Tuesday, May 8, 2012

Brazilian Jiu-Jitsu

A few months ago, I stumbled across a martial art that really piqued my interest. Many people are very aware of mixed martial arts because of the popularity of the UFC aka Ultimate Fighting Championship. Some of the most important techniques used in MMA are Brazilian Jiu-Jitsu techniques. Brazilian Jiu-Jitsu focuses mainly on grappling and ground fighting. It is not only known as a martial art but also a sport that people use for staying in shape and to build good character with discipline. 

Brazilian Jiu-Jitsu’s origins begin when a Judo expert named Mitsuyo Maeda left Japan and arrived in Brazil in 1914. There, he trained a man named Carlos Gracie, who became a student of Maeda. Carlos learned from Maeda for many years and then taught his own brothers the techniques he learned. The techniques then spread across generations. The Gracie family is still to this day an important part to the sport. When the UFC first started back in 1993, Royce Gracie was the first to win the event. This is when Brazilian Jiu-jitsu started to become popular but showed that a smaller fighter was able to defeat a much larger and muscular opponent.

Brazilian Jiu-Jitsu’s main difference to other martial arts is that it mostly performed on the ground and involves little striking. Instead of striking, techniques such as chokeholds and joint-locks are used to win a match. One reason it is becoming such a popular martial art for someone to learn is because size does not matter for the most part. It utilizes leverage and technique, instead of strength and large size to defeat an opponent. This is one of the main reasons I was interested in it, since I’m not really a big guy and was intimidated by other combat sports. 

Depending on the type of training, some people wear a gi, which is a cotton jacket and trousers with a cloth belt to keep it closed. The belt used to hold the gi together is usually a specific color to indicate the ranking of the student. White belt is the lowest rank someone can have, while black is usually the highest. Usually a student must be at least 19 years old and have spent 1 year as a brown belt before they can receive a black belt. Brazilian Jiu-Jitsu can also be performed without a gi, which is how the UFC fighters compete. Some believe that by using a gi, it is easier to grapple because they act as “handlebars” to grab an opponent easier.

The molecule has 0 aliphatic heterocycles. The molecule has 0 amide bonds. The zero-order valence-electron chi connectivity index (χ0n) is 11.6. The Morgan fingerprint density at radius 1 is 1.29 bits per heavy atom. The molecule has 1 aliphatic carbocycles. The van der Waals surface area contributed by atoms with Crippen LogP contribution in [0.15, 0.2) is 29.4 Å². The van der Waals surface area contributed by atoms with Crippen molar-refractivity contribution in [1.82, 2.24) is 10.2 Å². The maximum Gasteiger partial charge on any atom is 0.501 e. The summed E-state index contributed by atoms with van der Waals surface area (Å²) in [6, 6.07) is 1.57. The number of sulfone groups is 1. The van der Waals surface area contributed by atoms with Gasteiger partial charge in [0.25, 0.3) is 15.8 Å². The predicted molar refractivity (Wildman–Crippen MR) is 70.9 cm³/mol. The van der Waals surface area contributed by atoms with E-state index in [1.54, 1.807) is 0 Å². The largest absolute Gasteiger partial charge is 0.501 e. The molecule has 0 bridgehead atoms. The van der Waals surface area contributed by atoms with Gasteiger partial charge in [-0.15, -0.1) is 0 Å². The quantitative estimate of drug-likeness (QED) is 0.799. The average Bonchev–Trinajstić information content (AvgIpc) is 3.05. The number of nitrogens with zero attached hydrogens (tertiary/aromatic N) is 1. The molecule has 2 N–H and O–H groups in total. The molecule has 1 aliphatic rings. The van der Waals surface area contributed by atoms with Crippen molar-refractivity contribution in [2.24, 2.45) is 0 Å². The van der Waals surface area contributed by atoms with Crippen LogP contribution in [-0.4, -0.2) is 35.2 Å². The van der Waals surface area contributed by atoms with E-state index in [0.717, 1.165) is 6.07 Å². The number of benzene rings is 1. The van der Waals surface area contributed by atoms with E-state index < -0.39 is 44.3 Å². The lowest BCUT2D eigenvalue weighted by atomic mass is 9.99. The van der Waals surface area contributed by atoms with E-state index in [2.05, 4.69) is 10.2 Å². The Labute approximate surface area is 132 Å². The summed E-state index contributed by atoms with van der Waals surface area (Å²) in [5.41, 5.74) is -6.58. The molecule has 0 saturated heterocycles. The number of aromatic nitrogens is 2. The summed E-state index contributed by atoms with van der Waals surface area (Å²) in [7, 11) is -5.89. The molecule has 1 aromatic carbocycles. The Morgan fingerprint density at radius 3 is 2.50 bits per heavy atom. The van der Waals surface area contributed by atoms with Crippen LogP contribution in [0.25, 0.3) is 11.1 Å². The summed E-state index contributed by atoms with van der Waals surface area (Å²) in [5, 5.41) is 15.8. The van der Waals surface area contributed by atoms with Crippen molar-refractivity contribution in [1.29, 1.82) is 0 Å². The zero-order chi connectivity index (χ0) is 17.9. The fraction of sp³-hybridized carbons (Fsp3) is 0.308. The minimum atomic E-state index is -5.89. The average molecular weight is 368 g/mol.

There are not many negative aspects health-wise with the sport. Unlike most martial arts there is no striking or hitting, so it less likely for any brain damage such as concussions to happen. Since most of the training is spent on the floor, skin infection can be a problem. Conditions such as ringworm, herpes and staph infection can occur. To prevent this, it is important to shower with antibacterial soap after training and making sure the training mats are sterilized correctly. Another possible health risk with training is that a condition known as “cauliflower ear” can happen. This is when the ear receives trauma and becomes swollen. This causes the ear to become deformed. Wearing headgear that protects the ears from damage can easily prevent this. The sport also utilizes submissions that could cause injury to those inexperienced or not disciplined. Being choked unconscious can happen if someone does not tap out. Tapping out is when someone taps their opponent to indicate submission.

With my recent interest in the sport, I decided to ask some people who train in the sport. Randy Bailey has been training in Brazilian Jiu-jitsu for 15 years. I asked him why he originally decided to train and why he enjoys it. Randy states, “ I originally started doing karate as a kid but I got bored with it. I came across a Brazilian Jiu-Jitsu instructor who convinced me to try it out. I loved it right away.” Randy continued to say, “When it comes down to it, Brazilian Jiu-jitsu is like a physical chess match. You have to think of what your opponent’s next move will be and counter it. That is what I love about it.”

Brazilian Jiu-jitsu has also gained a big following with women. I talked to Nicole Costa about why she decided to start training. Nicole told me, “I was bored with normal cardio at the gym and decided to try something new. My boyfriend at the time was training and told me that women train too.” She continued to say, “I was surprised how sore my muscles were after my first class. It has kept me in shape and is actually fun to do.”

Eric Cortez, just recently joined a Brazilian Jiu-Jitsu class at his local gym. Eric told me, “I have only gone to a few classes but I’ve really started to enjoy it. It is intimidating at first but everyone in the beginner class is new to it as well, which made it less scary." He continued to say, “It is definitely something that I will continue to do since I feel like I’m doing something positive for my body and mind.”

With all the positive comments I’ve received from people who train in the sport, I plan on attending classes this summer. If you are looking for a new activity that can keep you in shape physically and mentally, then you should give Brazilian Jiu-Jitsu a try as well.


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